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European Starling

Scientific Name

Sturnus vulgaris Linnaeus, 1758 (ITIS)

Common Name

European starling, common starling, English starling

Native To

Eurasia and northern Africa (Linz et al. 2007)

Date of U.S. Introduction

1890-91 (Cabe 1998)

Means of Introduction

Introduced by Eugene Schiefflin as part of a plan to introduce to the U.S. all birds mentioned in the works of Shakespeare (Cabe 1998)


Causes $800 million in agricultural damage annually (Linz et al. 2007)

Current U.S. Distribution

European starling populations have spread across North America making them common and widespread.

European Starling
Image use policy

European Starling, Adult


Lee Karney USDA, Agricultural Research Service.

Find more images


  • Starling Success Traced to Rapid Adaptation

    • Feb 9, 2021
    • Cornell University. Cornell Lab of Ornithology.

    • Love them or hate them, there's no doubt the European Starling is a wildly successful bird. A new study from the Cornell Lab of Ornithology examines this non-native species from the inside out. What exactly happened at the genetic level as the starling population exploded from just 80 birds released in New York City's Central Park in 1890, peaking at an estimated 200 million breeding adults spread all across North America? The study appears in the journal Molecular Ecology.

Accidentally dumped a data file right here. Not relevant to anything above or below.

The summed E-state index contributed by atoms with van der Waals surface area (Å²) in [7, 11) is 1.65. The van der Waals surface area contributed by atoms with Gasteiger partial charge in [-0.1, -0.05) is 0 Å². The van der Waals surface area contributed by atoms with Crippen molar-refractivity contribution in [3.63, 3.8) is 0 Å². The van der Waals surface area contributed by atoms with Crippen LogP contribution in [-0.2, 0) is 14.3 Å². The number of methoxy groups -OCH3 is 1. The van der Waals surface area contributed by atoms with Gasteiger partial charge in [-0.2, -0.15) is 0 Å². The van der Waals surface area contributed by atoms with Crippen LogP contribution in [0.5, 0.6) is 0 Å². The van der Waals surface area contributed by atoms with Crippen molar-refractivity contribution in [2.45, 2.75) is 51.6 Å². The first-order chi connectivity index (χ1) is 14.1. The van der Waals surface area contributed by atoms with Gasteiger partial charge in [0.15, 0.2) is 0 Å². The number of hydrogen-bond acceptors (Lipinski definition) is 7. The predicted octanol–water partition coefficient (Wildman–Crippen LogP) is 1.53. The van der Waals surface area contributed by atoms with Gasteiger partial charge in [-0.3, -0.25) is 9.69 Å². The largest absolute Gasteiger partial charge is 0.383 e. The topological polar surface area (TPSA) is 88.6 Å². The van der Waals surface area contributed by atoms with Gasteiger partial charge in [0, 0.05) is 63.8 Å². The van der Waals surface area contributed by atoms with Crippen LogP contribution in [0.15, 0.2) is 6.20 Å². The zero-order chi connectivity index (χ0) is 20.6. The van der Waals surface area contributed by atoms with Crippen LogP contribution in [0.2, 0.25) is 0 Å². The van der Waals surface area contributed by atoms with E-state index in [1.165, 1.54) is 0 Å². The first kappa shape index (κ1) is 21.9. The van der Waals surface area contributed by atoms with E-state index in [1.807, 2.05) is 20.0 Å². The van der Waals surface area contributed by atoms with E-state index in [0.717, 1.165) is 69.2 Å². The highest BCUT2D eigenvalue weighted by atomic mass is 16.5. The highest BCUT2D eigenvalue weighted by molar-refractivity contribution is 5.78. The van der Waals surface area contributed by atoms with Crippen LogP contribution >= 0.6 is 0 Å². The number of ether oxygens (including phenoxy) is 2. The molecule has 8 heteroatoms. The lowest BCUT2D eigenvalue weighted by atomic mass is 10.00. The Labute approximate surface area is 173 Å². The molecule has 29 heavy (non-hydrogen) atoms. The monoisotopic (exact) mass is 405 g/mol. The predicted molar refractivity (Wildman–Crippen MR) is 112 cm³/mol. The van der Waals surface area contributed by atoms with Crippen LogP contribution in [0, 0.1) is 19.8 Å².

Distribution / Maps / Survey Status

Selected Resources

The section below contains highly relevant resources for this species, organized by source.

Federal Government
International Government
State and Local Government